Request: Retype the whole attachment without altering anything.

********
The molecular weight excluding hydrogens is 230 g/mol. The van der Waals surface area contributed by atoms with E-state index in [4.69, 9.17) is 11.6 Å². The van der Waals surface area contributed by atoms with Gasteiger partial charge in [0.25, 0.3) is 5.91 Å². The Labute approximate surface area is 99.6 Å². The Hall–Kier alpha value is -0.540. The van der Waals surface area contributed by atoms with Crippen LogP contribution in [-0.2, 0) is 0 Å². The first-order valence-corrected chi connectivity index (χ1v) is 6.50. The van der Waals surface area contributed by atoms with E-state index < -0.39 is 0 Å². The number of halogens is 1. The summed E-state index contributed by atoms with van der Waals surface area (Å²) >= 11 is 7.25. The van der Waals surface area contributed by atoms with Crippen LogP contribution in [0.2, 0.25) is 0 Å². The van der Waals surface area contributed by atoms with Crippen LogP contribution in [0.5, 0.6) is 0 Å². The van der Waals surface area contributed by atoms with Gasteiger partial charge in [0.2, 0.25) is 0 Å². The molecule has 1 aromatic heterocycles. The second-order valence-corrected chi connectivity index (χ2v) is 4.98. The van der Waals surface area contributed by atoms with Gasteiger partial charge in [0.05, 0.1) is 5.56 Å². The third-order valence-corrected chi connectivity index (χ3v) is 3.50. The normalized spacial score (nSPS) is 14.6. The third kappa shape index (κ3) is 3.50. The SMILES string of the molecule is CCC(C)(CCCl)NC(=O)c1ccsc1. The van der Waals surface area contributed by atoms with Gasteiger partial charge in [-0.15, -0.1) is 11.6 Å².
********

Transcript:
The molecular weight excluding hydrogens is 230 g/mol. The van der Waals surface area contributed by atoms with E-state index in [4.69, 9.17) is 11.6 Å². The van der Waals surface area contributed by atoms with Gasteiger partial charge in [0.25, 0.3) is 5.91 Å². The Labute approximate surface area is 99.6 Å². The Hall–Kier alpha value is -0.540. The van der Waals surface area contributed by atoms with Crippen LogP contribution in [-0.2, 0) is 0 Å². The first-order valence-corrected chi connectivity index (χ1v) is 6.50. The van der Waals surface area contributed by atoms with E-state index < -0.39 is 0 Å². The number of halogens is 1. The summed E-state index contributed by atoms with van der Waals surface area (Å²) >= 11 is 7.25. The van der Waals surface area contributed by atoms with Crippen LogP contribution in [0.2, 0.25) is 0 Å². The van der Waals surface area contributed by atoms with Crippen LogP contribution in [0.5, 0.6) is 0 Å². The van der Waals surface area contributed by atoms with Gasteiger partial charge in [0.2, 0.25) is 0 Å². The molecule has 1 aromatic heterocycles. The second-order valence-corrected chi connectivity index (χ2v) is 4.98. The van der Waals surface area contributed by atoms with Gasteiger partial charge in [0.05, 0.1) is 5.56 Å². The third-order valence-corrected chi connectivity index (χ3v) is 3.50. The normalized spacial score (nSPS) is 14.6. The third kappa shape index (κ3) is 3.50. The SMILES string of the molecule is CCC(C)(CCCl)NC(=O)c1ccsc1. The van der Waals surface area contributed by atoms with Gasteiger partial charge in [-0.15, -0.1) is 11.6 Å².